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May 25, 2011
By Jean Dixon
Lauren VanCitters had an impressive collection of academic medals and stoles draped over her gown as she waited at the front of the line of College of Science students on May 14 for Commencement ceremonies to begin.
Her collection included a Westfall Scholar medal for earning the highest GPA in biology, one of her majors, along with a senior scholars award from her other major in biochemistry; a Women in Science and Engineering (WiSE) medal for being a member of the first WiSE graduating class; a university Honors Program silver stole; a Circle K (Kiwanis) International golden stole for service and leadership; and finally, two cords, silver and blue, that were adorned with a tiny silver lacrosse stick and made by a fellow university lacrosse player to honor VanCitters, who helped start the women's lacrosse program four years ago.
Her highest honor, however, was yet to come.
University President Marc Johnson called VanCitters to the stage soon after the nearly 1,500 undergraduates settled into the long rows of white chairs assembled on the Quad, and there he presented her with the 2011 Herz Gold Medal, the university's oldest and most prestigious award. Brothers Richard, Carl and Otto Herz established the Herz Gold Medal in 1910 that is presented at each commencement ceremony to the graduating senior with the highest GPA. This was the 19th year in a row that the recipient of the award has graduated with a 4.00 GPA.
As an incoming freshman, VanCitters decided to join the WiSE program, a living-learning community of first-year female students interested in science and engineering. She credits the program for helping her make connections and learning good study habits.
"I thought it would be a good experience to get to know some girls who were interested in the same fields I'm interested in," she said. "Looking back, I think WiSE really got me acquainted with the university and I met a lot of people. We had to take a one-credit class each semester and we picked guest speakers to come talk about their professions, so I got to meet a lot of interesting people. I also heard some of my professors speak so I got learn more about them. The program also taught us good study habits like time management and that's been really helpful."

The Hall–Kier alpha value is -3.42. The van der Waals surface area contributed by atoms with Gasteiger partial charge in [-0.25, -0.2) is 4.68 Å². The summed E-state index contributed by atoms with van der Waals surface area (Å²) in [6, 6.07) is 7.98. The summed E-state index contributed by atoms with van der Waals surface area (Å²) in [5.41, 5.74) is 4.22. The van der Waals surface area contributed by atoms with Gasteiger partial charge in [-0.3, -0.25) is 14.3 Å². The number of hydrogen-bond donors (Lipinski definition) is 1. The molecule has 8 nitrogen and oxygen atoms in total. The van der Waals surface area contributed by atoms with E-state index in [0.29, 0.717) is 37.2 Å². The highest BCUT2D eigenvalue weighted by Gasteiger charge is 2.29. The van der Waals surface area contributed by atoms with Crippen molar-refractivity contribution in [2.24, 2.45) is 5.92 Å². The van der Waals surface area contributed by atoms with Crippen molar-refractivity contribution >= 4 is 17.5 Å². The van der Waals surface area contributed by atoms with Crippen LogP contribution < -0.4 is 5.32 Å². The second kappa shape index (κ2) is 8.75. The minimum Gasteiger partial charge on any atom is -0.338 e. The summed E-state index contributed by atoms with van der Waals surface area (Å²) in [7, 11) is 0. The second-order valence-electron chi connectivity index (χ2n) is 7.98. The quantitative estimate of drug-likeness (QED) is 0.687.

VanCitters is quick to credit two professors who were most influential: Chi-Yun Pai in biology and Sarah Cummings in chemistry.
The admiration is mutual.
"Lauren was one of a small group of students who inspired me as I developed as an instructor," Cummings said. "It has been my pleasure to get to know Lauren over the past four years and to watch her excel. Lauren is an outstanding student; she is motivated, mature and hard working. She displays a dynamic and friendly personality both in and out of the classroom and is a genuinely thoughtful individual."
When asked what advice she would share with other young women who are incoming freshmen, VanCitters said: "Manage your time wisely and get involved outside of school because it will make your experience so much better."
VanCitters spent much of her time outside the classroom on the campus recreation fields where she and four other friends founded the University's women's lacrosse team during her freshman year. She also helps coach the Galena High School lacrosse team, which she helped start three years ago at her alma mater.
VanCitters said she discovered her career passion, a blend of sports and science, while still in high school.
"I've been really lucky. I volunteered at Nevada Physical Therapy (in its sports medicine clinic on campus) in high school and I loved it," she said. "They offered me a job when I entered my freshman year. I have learned so much from everyone there and I hope to use what I've learned in my career."
VanCitters will continue to pursue her passion when she starts a three-year doctoral program in physical therapy in mid-June at University of California-San Francisco.